• If one is staying for 90 days or less for ‘tourism, missions, business, invitations, participation in sports events, or study,’ no special visa is necessary (see the list of countries that have this exemption for Italy).
  • Any stay between 90 days and 1 year requires a national visa (Type ‘D’). This is what we got. The Type D visa can be single- or multiple-entry (request the latter unless you are positive you won’t be leaving Italy until the end of your stay), and allows travel in other Schengen countries for up to 90 days during any six-month period.
  • There are 21 types of entry visa for which one could apply (Inter-ministerial decree no. 850 of 11 May 2011):
    “…adoption, business, medical treatment, diplomatic, sports competition, invitation, independent work, subordinate work, mission, family reasons, religious reasons, re-entry, elective residence, research, study, airport transit, transit, transport, tourism, working holiday, volunteer work.” But the list in Italian has 13 major categories and multiple sub-categories; this can be confusing.
  • The key to our applying for a study visa was getting an official letter of invitation from an Italian academic institution inviting us to join them for our sabbatical year (and having the dates of that year indicated clearly on the invitation). We are grateful to the Dept. of Historical Sciences at the University of Perugia for providing us an invitation.

In the United States, Italian visa applications are submitted and approved through regional consulates in Boston, Chicago, Detroit, Philadelphia, Houston, Los Angeles, Miami, Newark, New York, and San Francisco. Each regional consulate has jurisdiction for various states and counties; there are also adjunct offices in those states and counties which can facilitate the process. This is the full list of regional consulates, their jurisdictions, and adjunct offices. It is important to visit the web site of each individual regional consulate and follow their instructions as best as possible. We also got acquainted with a consular officer at an adjunct office, so we did not have to travel to Detroit (which has jurisdiction for Indiana), but simply visited Indianapolis.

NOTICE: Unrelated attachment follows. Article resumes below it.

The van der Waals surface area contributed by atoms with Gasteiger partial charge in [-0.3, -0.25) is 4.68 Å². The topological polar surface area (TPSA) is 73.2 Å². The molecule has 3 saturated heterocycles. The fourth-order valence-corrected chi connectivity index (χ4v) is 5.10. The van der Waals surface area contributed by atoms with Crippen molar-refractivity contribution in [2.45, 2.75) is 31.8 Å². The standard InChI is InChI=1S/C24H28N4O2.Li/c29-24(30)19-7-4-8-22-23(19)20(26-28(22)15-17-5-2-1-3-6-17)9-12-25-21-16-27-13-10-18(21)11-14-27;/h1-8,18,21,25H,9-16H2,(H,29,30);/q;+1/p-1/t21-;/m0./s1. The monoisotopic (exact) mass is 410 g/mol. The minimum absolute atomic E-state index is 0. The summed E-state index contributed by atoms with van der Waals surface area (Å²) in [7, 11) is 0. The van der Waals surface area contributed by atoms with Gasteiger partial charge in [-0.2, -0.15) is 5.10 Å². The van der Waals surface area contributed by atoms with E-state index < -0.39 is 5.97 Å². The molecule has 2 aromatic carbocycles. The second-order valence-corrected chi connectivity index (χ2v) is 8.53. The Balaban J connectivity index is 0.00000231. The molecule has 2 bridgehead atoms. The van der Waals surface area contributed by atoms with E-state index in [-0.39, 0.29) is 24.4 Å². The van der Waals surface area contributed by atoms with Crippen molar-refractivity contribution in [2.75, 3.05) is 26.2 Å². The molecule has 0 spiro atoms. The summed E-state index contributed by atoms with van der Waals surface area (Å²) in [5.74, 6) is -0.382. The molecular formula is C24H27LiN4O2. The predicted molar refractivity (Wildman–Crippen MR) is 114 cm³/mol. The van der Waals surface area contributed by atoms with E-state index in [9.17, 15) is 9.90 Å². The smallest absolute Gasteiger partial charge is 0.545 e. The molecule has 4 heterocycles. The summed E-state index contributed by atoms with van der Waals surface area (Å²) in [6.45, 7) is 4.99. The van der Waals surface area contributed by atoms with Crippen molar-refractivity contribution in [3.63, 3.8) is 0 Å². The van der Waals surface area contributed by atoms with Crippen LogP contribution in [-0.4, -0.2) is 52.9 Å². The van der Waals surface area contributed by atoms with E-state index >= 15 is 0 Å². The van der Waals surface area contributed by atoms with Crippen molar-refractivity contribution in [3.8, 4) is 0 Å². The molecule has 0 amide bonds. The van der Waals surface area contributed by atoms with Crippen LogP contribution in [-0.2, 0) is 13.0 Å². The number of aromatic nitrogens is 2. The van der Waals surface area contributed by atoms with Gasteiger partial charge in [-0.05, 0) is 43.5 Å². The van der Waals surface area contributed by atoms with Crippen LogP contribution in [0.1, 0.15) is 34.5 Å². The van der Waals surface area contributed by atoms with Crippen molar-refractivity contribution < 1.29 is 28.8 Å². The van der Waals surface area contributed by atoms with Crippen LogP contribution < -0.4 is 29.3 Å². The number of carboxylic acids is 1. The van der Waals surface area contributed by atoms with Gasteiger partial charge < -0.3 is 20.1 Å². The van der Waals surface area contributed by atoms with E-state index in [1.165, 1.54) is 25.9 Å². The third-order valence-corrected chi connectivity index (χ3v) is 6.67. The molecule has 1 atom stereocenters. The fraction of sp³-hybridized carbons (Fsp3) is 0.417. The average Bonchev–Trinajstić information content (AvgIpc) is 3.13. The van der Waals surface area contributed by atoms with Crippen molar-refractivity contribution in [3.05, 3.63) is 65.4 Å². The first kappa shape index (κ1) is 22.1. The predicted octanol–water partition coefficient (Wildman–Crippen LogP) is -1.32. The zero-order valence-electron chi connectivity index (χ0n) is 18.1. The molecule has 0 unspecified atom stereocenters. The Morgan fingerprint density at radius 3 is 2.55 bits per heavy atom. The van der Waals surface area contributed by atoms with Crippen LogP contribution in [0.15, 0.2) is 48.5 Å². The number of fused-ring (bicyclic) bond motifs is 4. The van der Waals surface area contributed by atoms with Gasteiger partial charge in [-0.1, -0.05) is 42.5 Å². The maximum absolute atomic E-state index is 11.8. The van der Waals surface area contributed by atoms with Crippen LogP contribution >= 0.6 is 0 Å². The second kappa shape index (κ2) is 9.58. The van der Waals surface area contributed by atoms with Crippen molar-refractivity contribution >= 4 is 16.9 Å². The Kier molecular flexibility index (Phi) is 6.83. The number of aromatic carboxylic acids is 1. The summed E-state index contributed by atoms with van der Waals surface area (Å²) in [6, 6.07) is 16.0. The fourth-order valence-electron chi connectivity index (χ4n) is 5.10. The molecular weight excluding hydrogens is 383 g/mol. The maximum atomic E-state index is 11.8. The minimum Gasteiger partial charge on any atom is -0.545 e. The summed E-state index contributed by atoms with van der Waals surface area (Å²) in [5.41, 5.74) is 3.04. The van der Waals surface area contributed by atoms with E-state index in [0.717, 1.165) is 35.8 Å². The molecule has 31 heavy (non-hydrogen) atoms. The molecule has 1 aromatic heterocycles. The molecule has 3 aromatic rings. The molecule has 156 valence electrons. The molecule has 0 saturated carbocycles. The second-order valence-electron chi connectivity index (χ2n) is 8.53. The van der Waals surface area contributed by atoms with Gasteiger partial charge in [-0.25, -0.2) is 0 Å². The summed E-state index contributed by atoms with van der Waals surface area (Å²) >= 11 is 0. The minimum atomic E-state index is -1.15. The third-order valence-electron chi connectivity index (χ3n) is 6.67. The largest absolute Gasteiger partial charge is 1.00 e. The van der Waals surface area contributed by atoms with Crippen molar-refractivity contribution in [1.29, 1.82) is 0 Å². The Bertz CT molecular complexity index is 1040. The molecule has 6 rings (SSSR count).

This list comes from the Detroit Consulate; confirm the details from that site, or the site for your regional consulate.

Also remember: a full set of documentation is required for each person (adult and child) requesting a visa, though it’s more complicated than this for the kids (see more below). Each person applies separately, though the whole set of documents can be sent to the embassy in one package. Whenever possible, get documents stamped, sealed, or notarized.

    1. A valid passport with an expiration date 90 days beyond the expiration date of the visa being requested;
    2. A copy of the valid passport (the picture and signature pages);
    3. A completed Visa ‘Type D’ Application Form for every member of the family (PDF, in English);
      – DON’T SIGN IT YET; the form needs to be checked over and a signature witnessed by a Consular Officer (at a consulate or an adjunct office; the Indianapolis Vice-Consul did this for us);
      – Make sure to PRINT the information on the application;
    4. One passport-sized photograph, signed on the back;
    5. A self-addressed and pre-paid U.S. Postal Service Express Mail Envelope to return your passport (w/visa). You may need to include more than one of these depending on the number of persons in your family;